With more than one service provider available, consumers will then be able to avoid waking up to silent modems should another provider duplicate @Home's collapse.

Consumer choice works for the rest of America's economy; it should be the goal in broadband as well.



United Homeowners Association


A vegetarian diet can help prevent holiday weight gain

As cardiologist Dr. Thomas Goldbaum correctly noted in your story "Weigh holiday options," winter months are an important time to prevent weight gain (Metropolitan, Nov. 27). Toward that end, a few more tips may prove helpful, not just during the holidays, but all year long.

Last April, the Journal of the American Dietetic Association published a federal study comparing vegetarian, high-protein, and Food Guide Pyramid-based diets. The study found that, on average, vegetarians had significantly lower body mass indexes (a measure of weight) and consumed fewer calories, yet ate larger volumes of food. In other words, vegetarian fare can fill you up without filling you out. One useful tactic is having most servings you eat contain at least 2 grams of fiber. Satisfying high-fiber food include whole-wheat breads, oatmeal, brown rice, beans, fruits, and vegetables.

Consider these other easy suggestions:

• Lower your fat intake by altering your menu. One fat gram packs 9 calories, whereas a gram of protein or carbohydrate has only 4. You can dramatically progress toward maintaining a healthy, stable weight by cutting out animal fats found in meat, poultry, eggs and dairy products and added oils.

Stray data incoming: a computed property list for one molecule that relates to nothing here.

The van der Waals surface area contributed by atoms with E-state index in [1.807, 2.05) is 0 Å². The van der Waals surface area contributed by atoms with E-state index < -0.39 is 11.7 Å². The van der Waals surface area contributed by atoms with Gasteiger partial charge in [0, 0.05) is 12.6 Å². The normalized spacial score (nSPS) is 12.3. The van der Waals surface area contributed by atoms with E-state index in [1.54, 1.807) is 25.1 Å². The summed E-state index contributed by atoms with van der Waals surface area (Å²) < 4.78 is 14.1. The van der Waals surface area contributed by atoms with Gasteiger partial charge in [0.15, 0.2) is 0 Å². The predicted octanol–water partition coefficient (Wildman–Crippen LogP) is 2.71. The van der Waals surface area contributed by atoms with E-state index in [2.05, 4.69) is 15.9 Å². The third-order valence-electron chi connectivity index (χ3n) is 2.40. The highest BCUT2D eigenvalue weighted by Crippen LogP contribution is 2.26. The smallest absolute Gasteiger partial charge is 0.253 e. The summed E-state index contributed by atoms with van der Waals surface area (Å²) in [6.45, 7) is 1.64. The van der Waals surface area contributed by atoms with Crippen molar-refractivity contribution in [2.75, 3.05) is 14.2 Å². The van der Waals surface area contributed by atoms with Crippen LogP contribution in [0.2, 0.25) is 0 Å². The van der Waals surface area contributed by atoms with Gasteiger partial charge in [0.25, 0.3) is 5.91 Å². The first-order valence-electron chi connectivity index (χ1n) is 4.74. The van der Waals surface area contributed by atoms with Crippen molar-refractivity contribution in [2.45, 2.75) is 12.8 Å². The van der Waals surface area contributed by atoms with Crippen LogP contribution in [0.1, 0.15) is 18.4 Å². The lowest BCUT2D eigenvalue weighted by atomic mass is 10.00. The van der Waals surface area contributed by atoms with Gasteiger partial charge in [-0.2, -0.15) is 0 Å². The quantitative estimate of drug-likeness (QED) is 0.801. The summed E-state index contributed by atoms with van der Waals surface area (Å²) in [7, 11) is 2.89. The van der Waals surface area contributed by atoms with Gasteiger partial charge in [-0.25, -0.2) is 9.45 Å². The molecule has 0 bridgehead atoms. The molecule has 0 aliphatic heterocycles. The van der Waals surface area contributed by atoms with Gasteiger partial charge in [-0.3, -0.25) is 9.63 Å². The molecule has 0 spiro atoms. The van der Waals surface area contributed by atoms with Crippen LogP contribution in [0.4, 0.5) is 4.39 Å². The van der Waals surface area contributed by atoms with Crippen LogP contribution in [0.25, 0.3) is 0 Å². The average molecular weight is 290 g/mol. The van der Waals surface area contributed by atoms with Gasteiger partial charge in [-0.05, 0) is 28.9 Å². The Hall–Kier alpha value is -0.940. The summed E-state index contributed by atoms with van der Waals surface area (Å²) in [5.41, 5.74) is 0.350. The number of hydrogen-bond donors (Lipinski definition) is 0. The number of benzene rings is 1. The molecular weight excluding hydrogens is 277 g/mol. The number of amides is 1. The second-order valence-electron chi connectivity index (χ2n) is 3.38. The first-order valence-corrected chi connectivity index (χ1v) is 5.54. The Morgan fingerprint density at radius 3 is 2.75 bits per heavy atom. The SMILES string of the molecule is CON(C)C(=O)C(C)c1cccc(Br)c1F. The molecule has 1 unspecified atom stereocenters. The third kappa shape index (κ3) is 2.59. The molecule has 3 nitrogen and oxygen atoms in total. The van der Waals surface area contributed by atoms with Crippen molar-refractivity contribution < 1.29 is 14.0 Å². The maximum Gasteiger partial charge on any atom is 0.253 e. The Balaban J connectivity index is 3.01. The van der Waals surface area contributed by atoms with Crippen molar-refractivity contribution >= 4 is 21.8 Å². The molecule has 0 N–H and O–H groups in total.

• Choose a healthy eating style built from low-fat nutrient-rich plant foods. Instead of ice cream, potato chips, or pizza, try healthy alternatives. Savor sorbet or make a frozen fruit-and-soymilk smoothie. Try spiced baked-potato wedges. Prepare a cheese-free pizza loaded with sweet roasted vegetables.

• Set written goals for weight, eating habits and exercising. Review your goals daily or weekly to ascertain if you remain on track. Enlist a partner if helpful. Give yourself small weekly rewards for achieved goals, and troubleshoot to devise successful strategies for when you fall short.

• Plan ahead for parties or similar events. Eat something before you go or take a delicious, healthy dish to share. Focus on interacting with your friends and family, deemphasizing the centrality of food. If you are the host, serve healthy vegetarian choices, such as vegetable and fruit trays, and omit the heavy dips, cheeses and pastries.

To most effectively achieve a long-term stable weight, doctors and dietitians increasingly recommend the vegetarian approach. Why not take the plunge today and start benefiting from a diet free of animal products in time for 2002?


Nutrition director

Physicians Committee for Responsible Medicine